She has since shown herself to multiple members of the cast and crew, sometimes whispering flirtatiously and always carrying with her the damnable blue bottle. She has been known to turn out lights and shake sets and sometimes floats about on the rooftop stage. Whenever the last living Ziegfeld girls would pay a visit, she always managed to make an appearance as well. If you attend a performance of Mary Poppins at the New Amsterdam theatre, you might also get to see Olive.
For more information on the Olive Thomas haunting, see Tim Ogden’s book, ‘Haunted Theatres: Playhouse Phantoms, Opera House Horrors, and Backstage Banshees. A documentary about Olive is also available, ‘Olive Thomas: Everybody’s Sweetheart.’
The Legendary Life of Doris Eaton Travis
by: Femme Vivre LaRouge
Few of us are lucky enough to enjoy either the longevity or the fullness of life that Doris Eaton did. Born March 14, 1904, Doris witnessed almost all of the amazing twentieth century, as well as the unfolding of the twenty-first. In 2010, shortly before she passed away, Doris received her final standing ovation in the New Amsterdam Theatre, as the last living Ziegfeld girl.
At 14, Doris was the youngest girl to perform in The Follies, and she was the last dancing too, performing annually at the Broadway Cares/Equity Fights Aids “Easter Bonnet Competition” for a dozen years preceding her death. Young Doris was dancing in The Follies when fellow Ziegfeld girl, Gilda Gray, first popularized the shimmy. Along with her siblings, she was making films in Hollywood when John Wayne was just a prop boy and Alfred Hitchcock was still writing title cards for silent pictures. During the twenties, Jack and Sam Warner, her upstairs neighbors, regularly came down to mingle with the show crowd gathered there, in hopes of starting their own studio. Other regulars at the Eaton household included Fred Astaire and Charles Lindbergh, with George Gershwin on the piano. In 1929, Nacio Herb Brown wrote a little ditty called ‘Singin’ in the Rain” for her, which she debuted at the Hollywood Music Box Revue. She rode in an airplane less than twenty years after the first successful flight, lived through Prohibiton and two world wars, and witnessed the nineteenth amendment, giving women the right to vote. Doris Eaton was named just weeks before Times Square was given its name, and Doris was there, dancing in the square, for its centennial celebration.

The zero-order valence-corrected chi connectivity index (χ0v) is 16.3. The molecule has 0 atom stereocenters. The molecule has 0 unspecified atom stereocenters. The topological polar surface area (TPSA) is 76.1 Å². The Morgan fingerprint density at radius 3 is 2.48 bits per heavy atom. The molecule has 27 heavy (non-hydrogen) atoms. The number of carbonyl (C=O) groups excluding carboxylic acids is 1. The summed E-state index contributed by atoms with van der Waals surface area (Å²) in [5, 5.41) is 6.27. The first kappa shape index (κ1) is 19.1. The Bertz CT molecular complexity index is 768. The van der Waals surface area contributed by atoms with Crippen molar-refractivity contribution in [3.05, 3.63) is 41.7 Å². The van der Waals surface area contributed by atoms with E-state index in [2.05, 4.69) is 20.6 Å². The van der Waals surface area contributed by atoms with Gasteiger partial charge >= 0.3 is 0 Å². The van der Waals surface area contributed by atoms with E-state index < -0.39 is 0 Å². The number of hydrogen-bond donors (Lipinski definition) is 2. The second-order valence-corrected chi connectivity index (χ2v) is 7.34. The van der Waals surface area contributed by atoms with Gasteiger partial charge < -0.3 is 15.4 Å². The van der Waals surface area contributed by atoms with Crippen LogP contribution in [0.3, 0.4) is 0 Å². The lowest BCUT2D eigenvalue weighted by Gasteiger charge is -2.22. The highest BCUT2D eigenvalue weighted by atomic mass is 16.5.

When Doris was just a child, her eldest sister, Evelyn, used to direct the younger children in backyard productions, which led to five of the seven Eaton children working in showbiz at some time or another. Doris’ career began at age seven with a role in the Nobel-winning novel-turned-play, “The Bluebird.” The fantastic Eatons performed regularly at Zefferino Poli’s Washington, DC theatre, where President Woodrow Wilson was often in attendance. After doing the touring circuit, the Eatons wound up in New York City, taking with them a young Volga Hayworth, who didn’t make a very big splash in showbiz, although her daughter, Rita, certainly did!
For seven years straight at least one of the charistmatic Eaton children was performing in The Follies. One of them, Pearl, aided with Follies choreography and became Broadway’s first female stage manager. Pearl was a regualar in The Frolics, as well as Earl Carroll’s Vanities and George White’s Scandals, and RKO’s dance director for a time. Another sister, Mary, became The Follies’ prima ballerina, wowing audiences with her intricate sequence of impeccable pirouettes. Mary, along with Doris and their brother Charlie, also experienced success in Hollywood. After Mary and Doris tied in a seven-state beauty contest, Doris gave the follwing beauty advice: “Don’t hire a taxicab when you can afford to walk.” When Doris first appeared in The Follies, by law, children under the age of 16 were not allowed to perform in musical comedy, so she took the name Doris Levant and the following year, Lucille Levant. By her third year in The Follies, she was finally 16 and was promoted to ‘specialty dancer,’ under her own name. It was during this time that Doris met Babe Ruth (who, incidentally, married another Follies girl) and had her very own baseball signed by him on a publicity assignment. Showbusiness was booming for the Eatons.
Then came the Great Depression and the Eatons’ careers were cut short. Doris eventually found steady work in 1936 as a dance instructor at the original Arthur Murray dance studio. She enjoyed a long, successful career with Arthur Murray, opening the first new branch of the studio, in Detroit. At one time there were nearly 300 Arthur Murray dance studios, 18 of which belonged to Doris. The studio brilliantly marketed their classes with a dance-for-health campaign, and social dancing was at peak popularity. Doris wrote a weekly newspaper column, On Your Toes, which was full of dance advice along with delightful illustrations, and hosted her own television show, for seven years.